It is known to prepare titanium metal films by use of plasma-assisted CVD (PACVD) of TiCl4 in a mixture of nitrogen and hydrogen; by electron cyclotron resonance (ECR) plasma CVD of TiCl4 in a nitrogen atmosphere; and by atmospheric pressure CVD (APCVD) using TiCl4 and isopropylamine as coreactants. See, e.g., M. Hilton et al., Thin Solid Films, 139, p. 247, 1986, and T. Akahori et al., Proc. Int'l Conf. on Solid State Devices and Materials, Yokohama, Japan, p. 180, 1991. These efforts led to an appreciable reduction in process temperature, to within the desired range of about 350 C.-500 C. However, film step coverage was only 30%-70% for features of low aspect ratio, and the films exhibited undesirably high resistivities of nearly 200 μΩcm. In addition, the films suffered from chlorine contamination to the extent of several atomic percent.

Early attempts at preparing titanium nitride films using CVD mostly involved coreacting titanium tetrachloride (TiCl4) and ammonia (NH3) to yield TiN films with resistivities in the range of 50 to 100 μΩcm. These early attempts provided films having good step coverage and diffusion barrier properties. See, e.g., A. Sherman, J. Electrochem. Soc., 137, p. 1892, 1990. In addition, films produced thereby had impurities, mainly chlorine, at a concentration of less than about one atomic percent. See, e.g., J. Hiollman et al. in Advanced Metallization for ULSI Applications, ed. V. Rana et al., Mat'l Res. Soc. Pittsburgh, Pa., p. 319, 1992. However, the high processing temperatures involved in producing these films, typically in excess of 650 C., prohibit this technology from being used to prepare ULSI devices, which can tolerate temperatures not greater than about 500 C.

There are several reports of the use of organometallic precursors to prepare titanium and titanium nitride films by CVD. For example, there are several recent reports on metal-organic CVD (MOCVD) of TiN from dialkylamino derivatives of titanium of the type Ti(NR2)4, where R is a methyl or ethyl group. See, e.g., R. Fix et al., MRS Symp. Proc., 168, p. 357, 1990; and K. Ishihara et al., Jpn. J. Appl. Phys., 29, p. 2103, 1990. Additional MOCVD studies involving the use of single source titanium precursors of the type TiCl2 (NHR2) (NH2 R) and TiCl4 (NR3)2 have been reported. See, e.g., C. Winter et al. in Chemical Perspectives of Microelectronic Materials III. ed. C. Abernathy et al., MRS, Pittsburgh, Pa. 1992; and K. Ikeda et al., Proceedings of the 1992 Dry Process Symposium, p. 169, 1992 (using cyclopentadienyl titanium compounds, such as bis(cyclopentadienyl) titanium diazide). The use of diimine analogs of β-diketonates such as Ti(NH)2 C2 CHR2)2 in MOCVD has also been reported. See A. Weber, The Proceedings of the Schumacher Conference (San Diego, Calif., 1993). However, the TiN films produced by MOCVD exhibit relatively high resistivities of greater than 200 μΩcm, and a step coverage below 70% even for features of low aspect ratio. In addition, the films contained hydrogen concentrations of up to 50 atomic percent, and a carbon concentration of several atomic percent. These impurities are highly detrimental to the performance of the resulting films and effectively prohibit their use in ULSI devices.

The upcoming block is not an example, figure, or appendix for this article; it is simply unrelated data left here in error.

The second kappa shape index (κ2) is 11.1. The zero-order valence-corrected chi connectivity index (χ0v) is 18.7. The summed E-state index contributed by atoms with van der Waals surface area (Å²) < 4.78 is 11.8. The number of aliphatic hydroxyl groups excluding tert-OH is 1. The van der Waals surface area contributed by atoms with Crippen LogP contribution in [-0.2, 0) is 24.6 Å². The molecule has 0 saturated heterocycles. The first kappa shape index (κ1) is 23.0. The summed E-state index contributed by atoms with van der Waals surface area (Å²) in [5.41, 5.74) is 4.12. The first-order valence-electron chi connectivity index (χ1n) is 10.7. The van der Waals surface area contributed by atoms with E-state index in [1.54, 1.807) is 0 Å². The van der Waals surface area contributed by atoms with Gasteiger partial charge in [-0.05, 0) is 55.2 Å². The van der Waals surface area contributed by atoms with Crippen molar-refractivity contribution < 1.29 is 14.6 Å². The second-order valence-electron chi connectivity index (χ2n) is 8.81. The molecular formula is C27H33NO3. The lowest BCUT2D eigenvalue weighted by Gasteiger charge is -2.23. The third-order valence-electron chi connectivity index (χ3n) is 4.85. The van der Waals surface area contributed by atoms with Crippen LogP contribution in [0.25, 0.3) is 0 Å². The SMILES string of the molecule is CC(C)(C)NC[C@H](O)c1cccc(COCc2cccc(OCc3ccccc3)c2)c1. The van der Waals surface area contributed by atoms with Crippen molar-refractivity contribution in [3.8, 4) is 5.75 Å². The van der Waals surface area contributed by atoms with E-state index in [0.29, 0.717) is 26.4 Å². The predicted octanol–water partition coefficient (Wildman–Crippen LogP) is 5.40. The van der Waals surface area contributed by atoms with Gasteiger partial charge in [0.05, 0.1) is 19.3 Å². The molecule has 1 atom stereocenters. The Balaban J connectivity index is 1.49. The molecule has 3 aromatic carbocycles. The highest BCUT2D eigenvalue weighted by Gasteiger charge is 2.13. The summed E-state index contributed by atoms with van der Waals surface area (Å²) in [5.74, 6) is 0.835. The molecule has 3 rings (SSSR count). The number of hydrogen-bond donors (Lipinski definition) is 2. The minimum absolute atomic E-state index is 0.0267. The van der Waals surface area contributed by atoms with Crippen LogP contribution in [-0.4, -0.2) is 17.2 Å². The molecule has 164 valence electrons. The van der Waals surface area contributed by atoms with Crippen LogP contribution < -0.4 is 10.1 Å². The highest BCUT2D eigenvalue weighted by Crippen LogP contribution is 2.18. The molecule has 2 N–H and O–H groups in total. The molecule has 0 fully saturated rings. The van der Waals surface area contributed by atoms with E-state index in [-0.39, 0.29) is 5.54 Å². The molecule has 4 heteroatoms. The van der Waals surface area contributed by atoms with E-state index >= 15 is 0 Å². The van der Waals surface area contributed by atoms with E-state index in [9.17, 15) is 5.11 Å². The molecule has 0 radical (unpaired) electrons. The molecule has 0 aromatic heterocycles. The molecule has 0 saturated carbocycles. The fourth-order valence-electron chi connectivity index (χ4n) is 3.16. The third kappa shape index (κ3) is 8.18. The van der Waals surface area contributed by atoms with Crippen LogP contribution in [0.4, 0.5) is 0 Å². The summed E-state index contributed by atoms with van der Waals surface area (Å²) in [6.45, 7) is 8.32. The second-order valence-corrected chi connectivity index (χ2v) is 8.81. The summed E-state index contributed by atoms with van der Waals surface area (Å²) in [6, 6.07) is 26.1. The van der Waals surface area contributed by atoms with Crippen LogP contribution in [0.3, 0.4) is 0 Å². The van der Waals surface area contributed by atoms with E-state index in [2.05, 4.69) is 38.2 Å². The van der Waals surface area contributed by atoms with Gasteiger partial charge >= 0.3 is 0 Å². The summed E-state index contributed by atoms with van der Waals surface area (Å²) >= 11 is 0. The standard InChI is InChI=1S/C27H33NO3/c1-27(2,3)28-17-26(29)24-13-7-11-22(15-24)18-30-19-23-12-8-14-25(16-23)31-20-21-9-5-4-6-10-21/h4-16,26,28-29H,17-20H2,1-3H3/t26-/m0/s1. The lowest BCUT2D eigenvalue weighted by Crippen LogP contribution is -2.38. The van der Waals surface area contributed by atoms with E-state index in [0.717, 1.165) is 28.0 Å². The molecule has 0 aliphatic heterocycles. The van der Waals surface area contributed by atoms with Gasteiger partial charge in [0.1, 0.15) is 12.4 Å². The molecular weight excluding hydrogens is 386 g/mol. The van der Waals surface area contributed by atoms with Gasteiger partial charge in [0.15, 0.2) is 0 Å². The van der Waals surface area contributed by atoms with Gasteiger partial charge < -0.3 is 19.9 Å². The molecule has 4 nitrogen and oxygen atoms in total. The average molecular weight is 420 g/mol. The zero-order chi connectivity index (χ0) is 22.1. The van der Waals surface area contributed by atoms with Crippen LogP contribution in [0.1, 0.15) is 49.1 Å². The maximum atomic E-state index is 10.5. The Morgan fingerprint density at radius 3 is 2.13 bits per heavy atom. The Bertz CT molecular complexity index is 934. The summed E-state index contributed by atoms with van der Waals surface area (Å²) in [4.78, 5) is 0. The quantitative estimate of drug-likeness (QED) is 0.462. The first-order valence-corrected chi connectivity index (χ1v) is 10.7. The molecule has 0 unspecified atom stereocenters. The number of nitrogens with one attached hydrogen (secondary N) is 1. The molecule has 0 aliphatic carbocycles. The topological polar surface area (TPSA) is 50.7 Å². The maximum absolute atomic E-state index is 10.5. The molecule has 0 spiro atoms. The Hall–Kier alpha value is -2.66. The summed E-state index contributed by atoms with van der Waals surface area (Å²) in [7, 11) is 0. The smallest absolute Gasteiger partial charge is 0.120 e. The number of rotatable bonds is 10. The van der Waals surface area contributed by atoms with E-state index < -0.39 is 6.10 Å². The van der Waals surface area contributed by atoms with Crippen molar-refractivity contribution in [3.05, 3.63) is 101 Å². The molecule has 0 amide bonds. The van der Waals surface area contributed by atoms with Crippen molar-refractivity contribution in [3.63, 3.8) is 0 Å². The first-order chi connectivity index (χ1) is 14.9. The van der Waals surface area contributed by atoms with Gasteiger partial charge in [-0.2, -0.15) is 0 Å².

MOCVD has also been studied for the preparation of titanium films. See, e.g., T. Groshens et al., in Chemical Perspectives of Microelectronic Materials III ed. C. Abernathy et al., MRS, Pittsburgh, Pa. 1992, for using MOCVD techniques with neopentyltitanium (Me3 CCH2)4 Ti and silaneopentyltitanium (Me3 SiCH2)4 Ti. Cyclopentadienyl-based compounds have also been explored as precursors to titanium films. See, e.g., N. Awaya et al., Japanese Patent No. 01/290,771, 1989. However, as in the case of TiN, the resulting Ti films exhibited high resistivity, and carbon and hydrogen content in excess of 10 atomic percent, making them undesirable for use in ULSI circuitry fabrication.

It is known that titanium halides will decompose to Ti at temperatures in excess of 1300 C. This reaction, which is known as the Van Arkel process (see, A. Van Arkle et al. Z. Anorg. Allgem. Chem., 148, p. 345, 1925) occurs at such high temperatures that it is not useful for ULSI fabrication.

There thus exists a need for technology to provide Ti and TiN films suitable for ULSI fabrication. Such films must be of ultra-high quality, in terms of purity, with impurity concentrations well below 1 atomic percent. Also, the films should desirably exhibit a non-columnar structure in order to perform appropriately as a barrier layer. Further, the films should be conformal to the complex topography of ULSI circuitry, and provide step coverage in excess of 70%. It is desirable that technology be developed which can readily prepare single films containing either Ti or TiN, as well as bilayer films of Ti and TiN, and that such technology be amenable to process temperatures below about 500 C. in order to prevent thermally induced device damage during processing.